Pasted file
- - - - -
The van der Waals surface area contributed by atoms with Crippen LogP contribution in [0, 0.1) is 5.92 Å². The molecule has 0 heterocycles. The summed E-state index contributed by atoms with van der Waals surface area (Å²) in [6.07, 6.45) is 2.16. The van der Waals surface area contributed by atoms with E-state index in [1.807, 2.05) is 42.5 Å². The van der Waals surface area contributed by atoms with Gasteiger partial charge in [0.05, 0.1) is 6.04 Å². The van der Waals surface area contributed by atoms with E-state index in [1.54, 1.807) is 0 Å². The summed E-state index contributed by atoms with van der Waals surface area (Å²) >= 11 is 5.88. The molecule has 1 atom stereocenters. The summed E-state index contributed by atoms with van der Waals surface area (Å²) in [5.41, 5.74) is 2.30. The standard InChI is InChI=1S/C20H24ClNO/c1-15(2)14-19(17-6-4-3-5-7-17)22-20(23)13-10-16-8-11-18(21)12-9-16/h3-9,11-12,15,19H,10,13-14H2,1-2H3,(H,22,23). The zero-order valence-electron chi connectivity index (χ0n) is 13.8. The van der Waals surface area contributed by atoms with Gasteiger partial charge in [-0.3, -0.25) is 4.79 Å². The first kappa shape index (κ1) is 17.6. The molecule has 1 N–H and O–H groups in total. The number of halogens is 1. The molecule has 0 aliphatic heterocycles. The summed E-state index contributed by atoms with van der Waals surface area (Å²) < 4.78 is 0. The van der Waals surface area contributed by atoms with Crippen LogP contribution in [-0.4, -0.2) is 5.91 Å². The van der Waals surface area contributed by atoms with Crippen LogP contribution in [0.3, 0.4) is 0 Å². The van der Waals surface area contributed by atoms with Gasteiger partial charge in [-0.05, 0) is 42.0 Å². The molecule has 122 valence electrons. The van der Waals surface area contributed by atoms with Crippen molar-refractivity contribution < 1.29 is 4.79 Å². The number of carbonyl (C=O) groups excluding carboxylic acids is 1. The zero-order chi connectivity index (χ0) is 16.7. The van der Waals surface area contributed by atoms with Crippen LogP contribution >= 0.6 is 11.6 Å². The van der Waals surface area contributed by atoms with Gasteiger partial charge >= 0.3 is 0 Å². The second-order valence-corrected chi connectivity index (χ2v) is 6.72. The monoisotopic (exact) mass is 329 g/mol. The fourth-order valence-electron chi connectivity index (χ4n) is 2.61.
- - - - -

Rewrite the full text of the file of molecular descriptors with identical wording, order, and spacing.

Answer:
The van der Waals surface area contributed by atoms with Crippen LogP contribution in [0, 0.1) is 5.92 Å². The molecule has 0 heterocycles. The summed E-state index contributed by atoms with van der Waals surface area (Å²) in [6.07, 6.45) is 2.16. The van der Waals surface area contributed by atoms with E-state index in [1.807, 2.05) is 42.5 Å². The van der Waals surface area contributed by atoms with Gasteiger partial charge in [0.05, 0.1) is 6.04 Å². The van der Waals surface area contributed by atoms with E-state index in [1.54, 1.807) is 0 Å². The summed E-state index contributed by atoms with van der Waals surface area (Å²) >= 11 is 5.88. The molecule has 1 atom stereocenters. The summed E-state index contributed by atoms with van der Waals surface area (Å²) in [5.41, 5.74) is 2.30. The standard InChI is InChI=1S/C20H24ClNO/c1-15(2)14-19(17-6-4-3-5-7-17)22-20(23)13-10-16-8-11-18(21)12-9-16/h3-9,11-12,15,19H,10,13-14H2,1-2H3,(H,22,23). The zero-order valence-electron chi connectivity index (χ0n) is 13.8. The van der Waals surface area contributed by atoms with Gasteiger partial charge in [-0.3, -0.25) is 4.79 Å². The first kappa shape index (κ1) is 17.6. The molecule has 1 N–H and O–H groups in total. The number of halogens is 1. The molecule has 0 aliphatic heterocycles. The summed E-state index contributed by atoms with van der Waals surface area (Å²) < 4.78 is 0. The van der Waals surface area contributed by atoms with Crippen LogP contribution in [-0.4, -0.2) is 5.91 Å². The van der Waals surface area contributed by atoms with Crippen LogP contribution in [0.3, 0.4) is 0 Å². The van der Waals surface area contributed by atoms with Gasteiger partial charge in [-0.05, 0) is 42.0 Å². The molecule has 122 valence electrons. The van der Waals surface area contributed by atoms with Crippen molar-refractivity contribution < 1.29 is 4.79 Å². The number of carbonyl (C=O) groups excluding carboxylic acids is 1. The zero-order chi connectivity index (χ0) is 16.7. The van der Waals surface area contributed by atoms with Crippen LogP contribution >= 0.6 is 11.6 Å². The van der Waals surface area contributed by atoms with Gasteiger partial charge >= 0.3 is 0 Å². The second-order valence-corrected chi connectivity index (χ2v) is 6.72. The monoisotopic (exact) mass is 329 g/mol. The fourth-order valence-electron chi connectivity index (χ4n) is 2.61.